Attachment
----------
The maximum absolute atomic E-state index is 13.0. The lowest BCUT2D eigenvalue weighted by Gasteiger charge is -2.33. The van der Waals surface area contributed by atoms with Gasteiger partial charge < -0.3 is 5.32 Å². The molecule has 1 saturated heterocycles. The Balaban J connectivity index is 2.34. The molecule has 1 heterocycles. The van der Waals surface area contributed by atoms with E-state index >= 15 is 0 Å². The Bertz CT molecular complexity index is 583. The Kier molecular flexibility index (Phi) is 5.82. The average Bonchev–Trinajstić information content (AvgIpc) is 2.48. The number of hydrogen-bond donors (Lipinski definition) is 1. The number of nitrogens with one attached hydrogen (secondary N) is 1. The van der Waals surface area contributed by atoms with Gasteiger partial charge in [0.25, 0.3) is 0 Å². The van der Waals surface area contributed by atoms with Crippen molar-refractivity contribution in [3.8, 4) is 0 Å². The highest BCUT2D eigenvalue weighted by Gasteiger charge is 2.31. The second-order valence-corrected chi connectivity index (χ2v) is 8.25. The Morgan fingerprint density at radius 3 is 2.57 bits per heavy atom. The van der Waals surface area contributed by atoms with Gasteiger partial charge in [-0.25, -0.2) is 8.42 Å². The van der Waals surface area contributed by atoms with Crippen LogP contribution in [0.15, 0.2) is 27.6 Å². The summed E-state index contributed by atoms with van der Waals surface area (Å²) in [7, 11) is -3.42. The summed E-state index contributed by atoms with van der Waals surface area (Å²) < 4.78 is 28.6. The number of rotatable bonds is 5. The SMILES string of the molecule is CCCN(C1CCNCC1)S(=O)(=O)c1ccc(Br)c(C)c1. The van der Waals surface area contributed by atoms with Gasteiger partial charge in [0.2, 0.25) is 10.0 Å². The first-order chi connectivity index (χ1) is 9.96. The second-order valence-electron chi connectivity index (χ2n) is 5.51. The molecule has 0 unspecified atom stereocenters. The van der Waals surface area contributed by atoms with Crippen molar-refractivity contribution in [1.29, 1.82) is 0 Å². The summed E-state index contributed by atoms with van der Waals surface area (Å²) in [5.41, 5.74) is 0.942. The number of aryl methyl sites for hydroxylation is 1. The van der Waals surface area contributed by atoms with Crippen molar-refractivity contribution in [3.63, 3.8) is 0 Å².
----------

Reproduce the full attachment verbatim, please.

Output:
The maximum absolute atomic E-state index is 13.0. The lowest BCUT2D eigenvalue weighted by Gasteiger charge is -2.33. The van der Waals surface area contributed by atoms with Gasteiger partial charge < -0.3 is 5.32 Å². The molecule has 1 saturated heterocycles. The Balaban J connectivity index is 2.34. The molecule has 1 heterocycles. The van der Waals surface area contributed by atoms with E-state index >= 15 is 0 Å². The Bertz CT molecular complexity index is 583. The Kier molecular flexibility index (Phi) is 5.82. The average Bonchev–Trinajstić information content (AvgIpc) is 2.48. The number of hydrogen-bond donors (Lipinski definition) is 1. The number of nitrogens with one attached hydrogen (secondary N) is 1. The van der Waals surface area contributed by atoms with Gasteiger partial charge in [0.25, 0.3) is 0 Å². The van der Waals surface area contributed by atoms with Crippen molar-refractivity contribution in [3.8, 4) is 0 Å². The highest BCUT2D eigenvalue weighted by Gasteiger charge is 2.31. The second-order valence-corrected chi connectivity index (χ2v) is 8.25. The Morgan fingerprint density at radius 3 is 2.57 bits per heavy atom. The van der Waals surface area contributed by atoms with Gasteiger partial charge in [-0.25, -0.2) is 8.42 Å². The van der Waals surface area contributed by atoms with Crippen LogP contribution in [0.15, 0.2) is 27.6 Å². The summed E-state index contributed by atoms with van der Waals surface area (Å²) in [7, 11) is -3.42. The summed E-state index contributed by atoms with van der Waals surface area (Å²) < 4.78 is 28.6. The number of rotatable bonds is 5. The SMILES string of the molecule is CCCN(C1CCNCC1)S(=O)(=O)c1ccc(Br)c(C)c1. The van der Waals surface area contributed by atoms with Gasteiger partial charge in [0.2, 0.25) is 10.0 Å². The first-order chi connectivity index (χ1) is 9.96. The second-order valence-electron chi connectivity index (χ2n) is 5.51. The molecule has 0 unspecified atom stereocenters. The van der Waals surface area contributed by atoms with Crippen molar-refractivity contribution in [1.29, 1.82) is 0 Å². The summed E-state index contributed by atoms with van der Waals surface area (Å²) in [5.41, 5.74) is 0.942. The number of aryl methyl sites for hydroxylation is 1. The van der Waals surface area contributed by atoms with Crippen molar-refractivity contribution in [3.63, 3.8) is 0 Å².